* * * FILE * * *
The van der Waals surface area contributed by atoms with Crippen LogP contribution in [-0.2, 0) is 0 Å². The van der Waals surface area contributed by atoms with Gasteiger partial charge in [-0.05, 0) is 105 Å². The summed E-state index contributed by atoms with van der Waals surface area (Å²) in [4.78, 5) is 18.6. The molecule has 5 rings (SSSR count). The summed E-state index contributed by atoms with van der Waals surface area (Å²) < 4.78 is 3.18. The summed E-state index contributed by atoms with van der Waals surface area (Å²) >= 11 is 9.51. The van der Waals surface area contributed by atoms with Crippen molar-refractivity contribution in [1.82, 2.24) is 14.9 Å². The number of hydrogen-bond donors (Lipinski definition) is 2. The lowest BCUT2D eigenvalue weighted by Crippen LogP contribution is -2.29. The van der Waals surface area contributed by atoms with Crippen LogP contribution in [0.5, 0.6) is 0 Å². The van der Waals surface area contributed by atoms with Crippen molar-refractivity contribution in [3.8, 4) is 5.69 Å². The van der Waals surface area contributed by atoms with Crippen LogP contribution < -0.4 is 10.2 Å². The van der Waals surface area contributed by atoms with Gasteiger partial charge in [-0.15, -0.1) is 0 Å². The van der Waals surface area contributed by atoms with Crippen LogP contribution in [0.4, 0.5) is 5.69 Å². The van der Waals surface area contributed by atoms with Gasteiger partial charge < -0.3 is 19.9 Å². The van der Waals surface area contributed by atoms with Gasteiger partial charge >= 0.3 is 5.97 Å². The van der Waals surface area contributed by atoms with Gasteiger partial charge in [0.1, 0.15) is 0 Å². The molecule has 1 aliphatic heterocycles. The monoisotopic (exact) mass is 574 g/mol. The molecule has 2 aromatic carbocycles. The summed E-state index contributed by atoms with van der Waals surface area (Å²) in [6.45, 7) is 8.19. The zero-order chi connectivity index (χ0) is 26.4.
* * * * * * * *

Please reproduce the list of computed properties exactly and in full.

The van der Waals surface area contributed by atoms with Crippen LogP contribution in [-0.2, 0) is 0 Å². The van der Waals surface area contributed by atoms with Gasteiger partial charge in [-0.05, 0) is 105 Å². The summed E-state index contributed by atoms with van der Waals surface area (Å²) in [4.78, 5) is 18.6. The molecule has 5 rings (SSSR count). The summed E-state index contributed by atoms with van der Waals surface area (Å²) < 4.78 is 3.18. The summed E-state index contributed by atoms with van der Waals surface area (Å²) >= 11 is 9.51. The van der Waals surface area contributed by atoms with Crippen molar-refractivity contribution in [1.82, 2.24) is 14.9 Å². The number of hydrogen-bond donors (Lipinski definition) is 2. The lowest BCUT2D eigenvalue weighted by Crippen LogP contribution is -2.29. The van der Waals surface area contributed by atoms with Crippen LogP contribution in [0.5, 0.6) is 0 Å². The van der Waals surface area contributed by atoms with Crippen molar-refractivity contribution in [3.8, 4) is 5.69 Å². The van der Waals surface area contributed by atoms with Crippen LogP contribution < -0.4 is 10.2 Å². The van der Waals surface area contributed by atoms with Gasteiger partial charge in [-0.15, -0.1) is 0 Å². The van der Waals surface area contributed by atoms with Crippen LogP contribution in [0.4, 0.5) is 5.69 Å². The van der Waals surface area contributed by atoms with Gasteiger partial charge < -0.3 is 19.9 Å². The van der Waals surface area contributed by atoms with Gasteiger partial charge >= 0.3 is 5.97 Å². The van der Waals surface area contributed by atoms with Gasteiger partial charge in [0.1, 0.15) is 0 Å². The molecule has 1 aliphatic heterocycles. The monoisotopic (exact) mass is 574 g/mol. The molecule has 2 aromatic carbocycles. The summed E-state index contributed by atoms with van der Waals surface area (Å²) in [6.45, 7) is 8.19. The zero-order chi connectivity index (χ0) is 26.4.